Oil on Masonite
The idea for this painting occurred to me after having served in the Washington, D.C LDS temple. On Wednesday, July 2, 2014, I was passing an office inside the temple when a painting jumped into my mind fully formed. Having experienced this sensation before, I searched for something on which to jot down the image before it went away. That’s another good principle—when given impressions, note them in a way that you can find them, then return to them and act.
A young lady at the desk gave me piece of paper. I quickly sketched the idea and took it home. I didn’t realize until later that the paper I thought was a sticky note was a temple ordinance form, unused.
Here it is. This is a scene of a woman trying to touch Christ’s robe, often called “the woman with the issue of blood”. The story centers on a woman who impoverishes herself over 12 years with doctors who fail to cure her blood loss. Her outreach to the Savior for healing was one of hope, faith, and last-chance desperation.
So bang – there it was, all ready to paint, right?
Well, not quite. At home I made several more sketches, refining the ideas, experimenting with placement, lighting, logic, scenery, cropping, costuming, method, models, size, media, and all the other factors that relate to painting. I had seen the final painting in my head; now I had to make it real.
I did some research. In the New Testament, Matthew describes this woman as trying to touch Christ’s garment, even just his hem; Mark says she touched his “garment” or “clothes”; and Luke says she touched the border of his garment (Matt 9:20-22, Mark 5:25-34, Luke 8:43-48). Most artists seem to interpret the word “hem” as those garment edges nearest the ground. This meant the woman had to be lying on the ground or bending very low to reach it.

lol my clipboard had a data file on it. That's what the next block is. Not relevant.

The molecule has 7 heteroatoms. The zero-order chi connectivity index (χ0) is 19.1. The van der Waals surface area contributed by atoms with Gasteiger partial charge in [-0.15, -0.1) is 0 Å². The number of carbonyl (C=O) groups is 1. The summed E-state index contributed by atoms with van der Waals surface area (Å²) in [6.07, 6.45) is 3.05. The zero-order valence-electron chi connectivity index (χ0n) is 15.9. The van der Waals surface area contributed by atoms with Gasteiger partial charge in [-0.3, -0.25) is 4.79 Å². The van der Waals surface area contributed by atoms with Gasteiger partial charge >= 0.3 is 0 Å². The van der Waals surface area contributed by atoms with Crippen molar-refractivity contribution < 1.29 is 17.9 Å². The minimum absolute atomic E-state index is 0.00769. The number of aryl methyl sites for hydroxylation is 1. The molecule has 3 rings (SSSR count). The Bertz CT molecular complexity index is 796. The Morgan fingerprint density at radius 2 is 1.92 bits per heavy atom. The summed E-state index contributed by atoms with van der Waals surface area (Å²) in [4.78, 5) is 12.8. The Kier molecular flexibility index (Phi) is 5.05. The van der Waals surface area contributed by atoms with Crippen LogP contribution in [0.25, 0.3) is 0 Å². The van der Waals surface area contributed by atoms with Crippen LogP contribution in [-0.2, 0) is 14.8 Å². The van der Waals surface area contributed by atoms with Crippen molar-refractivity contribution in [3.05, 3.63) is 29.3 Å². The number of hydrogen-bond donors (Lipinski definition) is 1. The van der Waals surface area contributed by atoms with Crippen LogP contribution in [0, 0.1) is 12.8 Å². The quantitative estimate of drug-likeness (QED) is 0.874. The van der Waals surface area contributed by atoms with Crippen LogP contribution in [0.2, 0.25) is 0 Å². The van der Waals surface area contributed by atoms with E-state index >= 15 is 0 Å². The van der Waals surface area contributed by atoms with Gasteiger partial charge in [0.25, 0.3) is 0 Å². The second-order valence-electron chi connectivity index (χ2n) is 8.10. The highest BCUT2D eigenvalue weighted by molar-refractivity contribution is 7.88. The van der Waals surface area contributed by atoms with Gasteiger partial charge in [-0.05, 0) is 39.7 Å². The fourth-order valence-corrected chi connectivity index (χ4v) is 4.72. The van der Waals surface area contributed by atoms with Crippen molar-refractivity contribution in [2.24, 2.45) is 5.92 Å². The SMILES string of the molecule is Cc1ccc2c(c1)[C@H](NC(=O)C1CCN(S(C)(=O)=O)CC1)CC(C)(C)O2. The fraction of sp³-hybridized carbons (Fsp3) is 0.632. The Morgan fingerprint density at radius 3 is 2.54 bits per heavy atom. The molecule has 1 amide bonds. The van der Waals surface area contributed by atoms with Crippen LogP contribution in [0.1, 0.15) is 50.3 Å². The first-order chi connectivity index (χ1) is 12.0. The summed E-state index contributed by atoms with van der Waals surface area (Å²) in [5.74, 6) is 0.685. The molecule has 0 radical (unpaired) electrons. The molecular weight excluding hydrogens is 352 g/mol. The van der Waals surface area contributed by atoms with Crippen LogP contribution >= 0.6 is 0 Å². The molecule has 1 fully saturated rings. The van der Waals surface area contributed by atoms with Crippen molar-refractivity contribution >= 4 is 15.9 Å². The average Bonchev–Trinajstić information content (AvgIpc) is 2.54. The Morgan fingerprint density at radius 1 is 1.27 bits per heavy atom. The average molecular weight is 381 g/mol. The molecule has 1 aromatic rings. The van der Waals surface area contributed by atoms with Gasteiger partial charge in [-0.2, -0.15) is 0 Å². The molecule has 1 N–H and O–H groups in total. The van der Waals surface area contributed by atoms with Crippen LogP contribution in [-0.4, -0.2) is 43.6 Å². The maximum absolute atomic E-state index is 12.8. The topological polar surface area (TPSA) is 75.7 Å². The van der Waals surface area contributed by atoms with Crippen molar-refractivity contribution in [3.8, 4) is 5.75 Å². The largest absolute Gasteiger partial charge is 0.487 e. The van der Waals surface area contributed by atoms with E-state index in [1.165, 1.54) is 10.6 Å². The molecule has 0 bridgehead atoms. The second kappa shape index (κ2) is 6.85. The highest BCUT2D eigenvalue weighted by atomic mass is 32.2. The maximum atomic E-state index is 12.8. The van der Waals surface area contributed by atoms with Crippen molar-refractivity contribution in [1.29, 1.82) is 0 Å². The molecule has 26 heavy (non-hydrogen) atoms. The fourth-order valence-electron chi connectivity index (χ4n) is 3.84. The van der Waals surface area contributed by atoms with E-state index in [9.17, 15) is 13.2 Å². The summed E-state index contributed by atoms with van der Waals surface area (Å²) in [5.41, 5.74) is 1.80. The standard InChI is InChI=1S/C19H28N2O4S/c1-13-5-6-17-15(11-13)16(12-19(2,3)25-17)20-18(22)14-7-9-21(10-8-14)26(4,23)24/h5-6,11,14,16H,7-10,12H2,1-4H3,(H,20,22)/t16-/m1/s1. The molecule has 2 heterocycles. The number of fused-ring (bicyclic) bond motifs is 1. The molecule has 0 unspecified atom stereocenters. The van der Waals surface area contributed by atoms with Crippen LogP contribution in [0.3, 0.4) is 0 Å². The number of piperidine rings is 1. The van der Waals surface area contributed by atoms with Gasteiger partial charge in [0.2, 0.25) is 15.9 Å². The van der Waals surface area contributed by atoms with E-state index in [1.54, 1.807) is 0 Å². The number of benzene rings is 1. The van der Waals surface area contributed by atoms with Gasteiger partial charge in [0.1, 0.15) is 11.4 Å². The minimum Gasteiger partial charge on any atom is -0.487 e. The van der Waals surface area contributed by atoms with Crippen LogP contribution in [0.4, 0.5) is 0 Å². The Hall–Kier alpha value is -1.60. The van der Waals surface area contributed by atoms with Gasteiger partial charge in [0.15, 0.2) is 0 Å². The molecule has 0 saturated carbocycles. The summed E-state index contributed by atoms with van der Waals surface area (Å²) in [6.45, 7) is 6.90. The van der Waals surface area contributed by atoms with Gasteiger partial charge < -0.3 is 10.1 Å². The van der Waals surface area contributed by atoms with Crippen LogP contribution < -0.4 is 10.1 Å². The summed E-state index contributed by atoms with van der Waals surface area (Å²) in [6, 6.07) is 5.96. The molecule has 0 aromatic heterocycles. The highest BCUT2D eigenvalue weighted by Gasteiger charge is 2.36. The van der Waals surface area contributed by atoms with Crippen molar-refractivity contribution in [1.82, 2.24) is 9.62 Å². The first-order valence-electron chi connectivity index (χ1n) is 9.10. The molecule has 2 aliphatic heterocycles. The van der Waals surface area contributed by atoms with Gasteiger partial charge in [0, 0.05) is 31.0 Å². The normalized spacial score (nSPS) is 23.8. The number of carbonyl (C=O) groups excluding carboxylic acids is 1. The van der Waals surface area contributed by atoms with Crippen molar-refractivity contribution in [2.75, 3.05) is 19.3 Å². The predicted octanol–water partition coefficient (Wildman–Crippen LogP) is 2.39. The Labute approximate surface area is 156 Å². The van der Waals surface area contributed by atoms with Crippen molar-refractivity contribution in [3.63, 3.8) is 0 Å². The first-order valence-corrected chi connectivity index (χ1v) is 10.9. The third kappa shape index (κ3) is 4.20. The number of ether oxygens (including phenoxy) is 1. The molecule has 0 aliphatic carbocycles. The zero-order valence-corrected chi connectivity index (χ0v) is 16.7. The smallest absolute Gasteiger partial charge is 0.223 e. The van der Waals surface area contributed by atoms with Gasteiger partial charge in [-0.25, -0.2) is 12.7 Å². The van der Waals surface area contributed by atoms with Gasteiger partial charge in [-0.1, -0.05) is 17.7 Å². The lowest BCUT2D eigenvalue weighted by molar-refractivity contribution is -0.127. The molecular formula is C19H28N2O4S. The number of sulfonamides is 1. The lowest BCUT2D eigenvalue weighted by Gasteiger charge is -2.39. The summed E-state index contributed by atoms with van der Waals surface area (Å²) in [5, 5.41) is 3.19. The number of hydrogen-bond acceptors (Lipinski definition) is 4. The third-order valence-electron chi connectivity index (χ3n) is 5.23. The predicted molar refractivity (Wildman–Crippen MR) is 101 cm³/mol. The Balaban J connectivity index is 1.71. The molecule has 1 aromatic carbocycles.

This seemed awkward. The major facts we have are that a woman approached Christ from behind in a dense crowd, touched his clothing and then fell to his feet as he recognized her.
So I explored the physics. Walking my models through the scene and experimenting with close-ups and full-body poses, the on-the-ground-the-whole-time approach didn’t work for me. It made more sense to define “hem” as any garment edge or, more realistically, anything this woman could get her hands on.
And that’s the point to the story, isn’t it, at least one of them? Aren’t we all reaching for some way to touch the Savior? To reach Him, define Him, see Him, touch Him in whatever way we can? Even those of us who don’t believe in him, we are all in that same crowded alley.
One choice aspect of this story is that this is powerfully and intimately a woman’s story. Even without going into the specific physiological concerns that may have caused this woman’s stress, this story is intended to increase faith in women, to provide comfort and hope, and to focus on the Savior’s inclusion of them in His love. He stopped everything he was doing, even his entire entourage who were journeying to save a girl on the point of death, to help this woman. He must have cared for her a great deal. That care is undimmed and universal today.
And so I felt it important to make this image universal, a story any woman could step into. So I cropped away the faces and backgrounds and and other distractions, focusing only on the essential elements, broadening the likelihood that viewers would make the lessons real and personal, which was the Savior’s hope.
Okay, I had the ideas down. So I cropped, transferred, and painted the image.
Here’s a painting of Christ healing that dying girl, by the way. I call it “Christ Healing the Daughter of Jairus”. I tell you—immersing yourself in the spirit, stories, culture, interpretation, history, and background of the scriptures and then encapsulating the result into a single, iconic image is a marvelous way to study the gospel. I was there in the crowd, time and again, trying to touch God. My hope is that you will go there, too.